by Alessandro Bozzon, Claudia Hauff and Geert-Jan Houben
As we race towards fully connected living environments at full speed, urban stakeholders and decision makers are demanding analytic solutions that are able to provide actionable insights about citizens and their interactions with these environments. The Web Information Systems group at Delft University ofTechnology responded to this challenge by developing cItyAM, an integrated platform that supports the analysis and modelling of urban data. This data is received from a wide range of sources including social media, (social) sensors, open government data and a multiple knowledge repositories.
An open and extendable urban analytics platform, cItyAM is designed to cope with big urban data, providing stakeholder and decision makers with a set of tools to 1) integrate and analyze various urban data types and 2) model, engage and interact with people in urban spaces.
In view of the trend toward making cities fully connected and rising urban population densities, cItyAM provide the wherewithal to exploit big urban data, thus allowing urban phenomena to be mapped (e.g., the mobility, environmental, sustainability and social aspects associated with urban lifestyles).
The cItyAM platform has been developed as part of a research initiative started by the Web Information Systems group at the Delft University of Technology in 2012. It was driven and inspired by several European- and national-level initiatives including the City Data Fusion EIT ICT Lab project (conducted in collaboration with Politecnico di Milano, CNR Pisa, SIEMENS, and Telecom Italia), the Amsterdam Institute for Advanced Metropolitan Solutions (AMS) initiative (which includes WAGENINGEN UR, MIT, TNO, and other societal and industrial partners), the SHINE project, the ImReal EU FP7 project, and the COMMIT SEALINCMedia project (conducted in collaboration with the VU Amsterdam, CWI, the Rijksmuseum, and others), as well as the experience gained from the spinoff activities around Twitcident. The goal of the cItyAM platform is to progress urban data management, by advancing our ability to “feel the pulse” of cities: it provides methodologies and systems for data fusion, analysis and visualization.
The cItyAM platform capitalizes on the experience of the Web Information System group and employs four main pillars:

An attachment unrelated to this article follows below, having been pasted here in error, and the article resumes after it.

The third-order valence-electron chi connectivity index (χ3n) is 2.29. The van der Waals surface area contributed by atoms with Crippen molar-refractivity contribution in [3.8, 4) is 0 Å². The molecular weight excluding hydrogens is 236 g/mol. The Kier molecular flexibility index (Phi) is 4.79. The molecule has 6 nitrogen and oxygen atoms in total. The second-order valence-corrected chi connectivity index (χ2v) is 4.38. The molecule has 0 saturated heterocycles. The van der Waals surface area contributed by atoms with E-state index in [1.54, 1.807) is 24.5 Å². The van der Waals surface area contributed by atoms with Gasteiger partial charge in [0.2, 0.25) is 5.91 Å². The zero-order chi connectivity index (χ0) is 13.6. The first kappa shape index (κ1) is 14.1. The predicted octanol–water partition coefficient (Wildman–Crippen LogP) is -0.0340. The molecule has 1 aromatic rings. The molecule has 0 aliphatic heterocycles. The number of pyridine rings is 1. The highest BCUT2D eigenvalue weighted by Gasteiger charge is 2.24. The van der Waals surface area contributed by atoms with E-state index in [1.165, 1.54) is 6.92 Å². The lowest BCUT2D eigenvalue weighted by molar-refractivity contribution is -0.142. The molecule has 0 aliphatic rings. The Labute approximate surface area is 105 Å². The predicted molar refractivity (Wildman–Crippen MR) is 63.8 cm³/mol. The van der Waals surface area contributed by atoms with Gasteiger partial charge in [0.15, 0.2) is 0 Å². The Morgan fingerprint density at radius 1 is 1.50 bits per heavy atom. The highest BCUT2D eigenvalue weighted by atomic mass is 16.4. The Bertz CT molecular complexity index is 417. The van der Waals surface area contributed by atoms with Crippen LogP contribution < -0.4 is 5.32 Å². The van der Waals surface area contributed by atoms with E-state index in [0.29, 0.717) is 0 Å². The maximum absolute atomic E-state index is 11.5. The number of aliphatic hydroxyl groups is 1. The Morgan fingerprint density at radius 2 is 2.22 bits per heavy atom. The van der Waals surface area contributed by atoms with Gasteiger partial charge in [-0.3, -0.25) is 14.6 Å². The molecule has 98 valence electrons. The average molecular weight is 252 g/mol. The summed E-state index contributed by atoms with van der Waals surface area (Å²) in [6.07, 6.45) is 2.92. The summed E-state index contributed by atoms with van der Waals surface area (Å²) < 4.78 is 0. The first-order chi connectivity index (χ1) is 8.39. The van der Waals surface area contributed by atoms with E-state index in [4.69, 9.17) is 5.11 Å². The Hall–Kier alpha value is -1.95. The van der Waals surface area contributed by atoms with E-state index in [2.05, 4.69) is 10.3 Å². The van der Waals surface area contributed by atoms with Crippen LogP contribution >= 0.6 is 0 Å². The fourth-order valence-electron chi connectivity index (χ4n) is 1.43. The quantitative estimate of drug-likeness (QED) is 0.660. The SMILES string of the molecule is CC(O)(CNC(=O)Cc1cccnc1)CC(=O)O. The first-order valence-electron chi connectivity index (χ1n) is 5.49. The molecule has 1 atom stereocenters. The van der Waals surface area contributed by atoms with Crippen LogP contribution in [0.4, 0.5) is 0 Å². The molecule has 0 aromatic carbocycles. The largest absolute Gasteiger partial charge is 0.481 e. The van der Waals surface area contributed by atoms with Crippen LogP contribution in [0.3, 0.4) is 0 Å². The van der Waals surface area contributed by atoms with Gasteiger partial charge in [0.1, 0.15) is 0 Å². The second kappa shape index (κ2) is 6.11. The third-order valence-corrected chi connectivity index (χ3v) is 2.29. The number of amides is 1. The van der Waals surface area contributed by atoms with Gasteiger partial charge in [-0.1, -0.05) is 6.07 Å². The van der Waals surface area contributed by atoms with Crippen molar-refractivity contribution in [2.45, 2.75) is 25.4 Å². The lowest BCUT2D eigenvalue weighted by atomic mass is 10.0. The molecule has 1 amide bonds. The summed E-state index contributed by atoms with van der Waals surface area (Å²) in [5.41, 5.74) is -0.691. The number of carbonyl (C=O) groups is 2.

1. Semantic user modelling techniques, drawn from the experiences gained during the ImReal project , and in this project tailored to the needs and features of urban citizen modelling. It allows for the semantically enriched analysis of conversations and activities which take place on social media channels (e.g., Twitter, Instagram and Foursquare).
2. Crowdsourcing and crowdsensing techniques for data collection, refinement and verification, integration and interpretation and processing. City-associated data can be patchy, noisy and disparate. Creating city related knowledge is driven by an extendable set of social sensing tools, like the CrowKnow system. Automatic techniques for data cleansing and linking often fail to achieve the levels of accuracy required for the effective fusion of urban data. Crowd-sourcing this cleansing and linking function is emerging as an effective means to solve the task when automatic methods fail.
3. Expert finding and crowd engagement strategies, developed within the COMMIT SEALINCMedia project  which actively drive the routing and engagement of citizens upon request from stakeholders. An example of this is when a crowdsensing campaign is initiated. The cItyAM incorporates incentive and engagement techniques that are specifically designed for urban environments and life styles.
4. Using the semantic data integration techniques that were also developed in the context of the ImReal project, cItyAM can interface with a broad range of data sources. The RDFGears framework  allows for the integration, publication and retrieval of data coming from physical sensors, crowds and existing knowledge repositories such as DBpedia and Freebase.
Selected components of the cItyAM platform have been deployed in the last two years to monitor and analyze city-scale events like the Milano Design Week, the Lucca Comics & Games, the Dutch King’s Day and others. In the future, we plan to deploy cItyAM as a continuous service operating in multiple cities around the world. In the context of Amsterdam, for instance, we plan to integrate with urban data sources managed by the municipality to support studies on urban mobility and social city life. In Rotterdam, the plan is to create social sensing solutions for water management, with a specific focus on emergency management for flooding events. Finally, we plan to provide a 24/7 social recommendation service covering the EXPO 2015 event in Milan.
 Qi Gao, et al.: “A Comparative Study of Users’ Microblogging Behavior on Sina Weibo and Twitter”, UMAP 2012
 J. Oosterman, et al.: “Crowd vs. experts: nichesourcing for knowledge intensive tasks in cultural heritage”, WWW (Companion Volume) 2014
 M. Grabowski, J. Hidders, J. Sroka: “Representing MapReduce, Optimisations in the Nested Relational Calculus”, BNCOD 2013
Alessandro Bozzon, Claudia Hauff, Geert-Jan Houben
TU Delft, The Netherlands